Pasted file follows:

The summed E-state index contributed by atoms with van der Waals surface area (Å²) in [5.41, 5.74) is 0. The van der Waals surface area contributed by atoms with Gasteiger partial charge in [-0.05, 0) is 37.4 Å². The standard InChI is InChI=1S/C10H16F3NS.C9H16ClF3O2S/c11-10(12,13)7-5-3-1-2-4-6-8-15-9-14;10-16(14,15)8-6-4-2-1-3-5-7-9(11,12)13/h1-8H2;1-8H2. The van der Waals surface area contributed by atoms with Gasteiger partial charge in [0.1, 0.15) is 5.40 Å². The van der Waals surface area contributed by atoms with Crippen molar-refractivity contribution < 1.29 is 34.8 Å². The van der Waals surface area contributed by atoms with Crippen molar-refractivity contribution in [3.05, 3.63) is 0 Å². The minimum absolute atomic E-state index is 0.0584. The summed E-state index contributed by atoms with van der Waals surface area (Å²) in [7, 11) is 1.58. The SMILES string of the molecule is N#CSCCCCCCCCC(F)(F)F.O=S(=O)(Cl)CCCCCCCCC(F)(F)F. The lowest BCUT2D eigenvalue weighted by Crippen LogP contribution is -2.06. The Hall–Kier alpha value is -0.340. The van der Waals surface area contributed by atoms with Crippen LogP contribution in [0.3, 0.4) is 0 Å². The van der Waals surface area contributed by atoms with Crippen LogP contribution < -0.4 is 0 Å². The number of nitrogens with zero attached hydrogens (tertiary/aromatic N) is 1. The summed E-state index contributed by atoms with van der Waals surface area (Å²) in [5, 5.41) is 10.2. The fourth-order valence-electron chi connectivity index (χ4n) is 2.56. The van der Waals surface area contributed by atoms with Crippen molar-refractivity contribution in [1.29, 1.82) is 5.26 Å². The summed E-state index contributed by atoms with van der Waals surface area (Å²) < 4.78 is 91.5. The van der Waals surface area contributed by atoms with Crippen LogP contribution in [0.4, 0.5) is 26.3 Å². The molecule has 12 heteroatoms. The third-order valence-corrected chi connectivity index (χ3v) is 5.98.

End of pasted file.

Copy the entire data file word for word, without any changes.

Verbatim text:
The summed E-state index contributed by atoms with van der Waals surface area (Å²) in [5.41, 5.74) is 0. The van der Waals surface area contributed by atoms with Gasteiger partial charge in [-0.05, 0) is 37.4 Å². The standard InChI is InChI=1S/C10H16F3NS.C9H16ClF3O2S/c11-10(12,13)7-5-3-1-2-4-6-8-15-9-14;10-16(14,15)8-6-4-2-1-3-5-7-9(11,12)13/h1-8H2;1-8H2. The van der Waals surface area contributed by atoms with Gasteiger partial charge in [0.1, 0.15) is 5.40 Å². The van der Waals surface area contributed by atoms with Crippen molar-refractivity contribution < 1.29 is 34.8 Å². The van der Waals surface area contributed by atoms with Crippen molar-refractivity contribution in [3.05, 3.63) is 0 Å². The minimum absolute atomic E-state index is 0.0584. The summed E-state index contributed by atoms with van der Waals surface area (Å²) in [7, 11) is 1.58. The SMILES string of the molecule is N#CSCCCCCCCCC(F)(F)F.O=S(=O)(Cl)CCCCCCCCC(F)(F)F. The lowest BCUT2D eigenvalue weighted by Crippen LogP contribution is -2.06. The Hall–Kier alpha value is -0.340. The van der Waals surface area contributed by atoms with Crippen LogP contribution in [0.3, 0.4) is 0 Å². The van der Waals surface area contributed by atoms with Crippen LogP contribution < -0.4 is 0 Å². The number of nitrogens with zero attached hydrogens (tertiary/aromatic N) is 1. The summed E-state index contributed by atoms with van der Waals surface area (Å²) in [5, 5.41) is 10.2. The fourth-order valence-electron chi connectivity index (χ4n) is 2.56. The van der Waals surface area contributed by atoms with Crippen molar-refractivity contribution in [1.29, 1.82) is 5.26 Å². The summed E-state index contributed by atoms with van der Waals surface area (Å²) < 4.78 is 91.5. The van der Waals surface area contributed by atoms with Crippen LogP contribution in [0.4, 0.5) is 26.3 Å². The molecule has 12 heteroatoms. The third-order valence-corrected chi connectivity index (χ3v) is 5.98.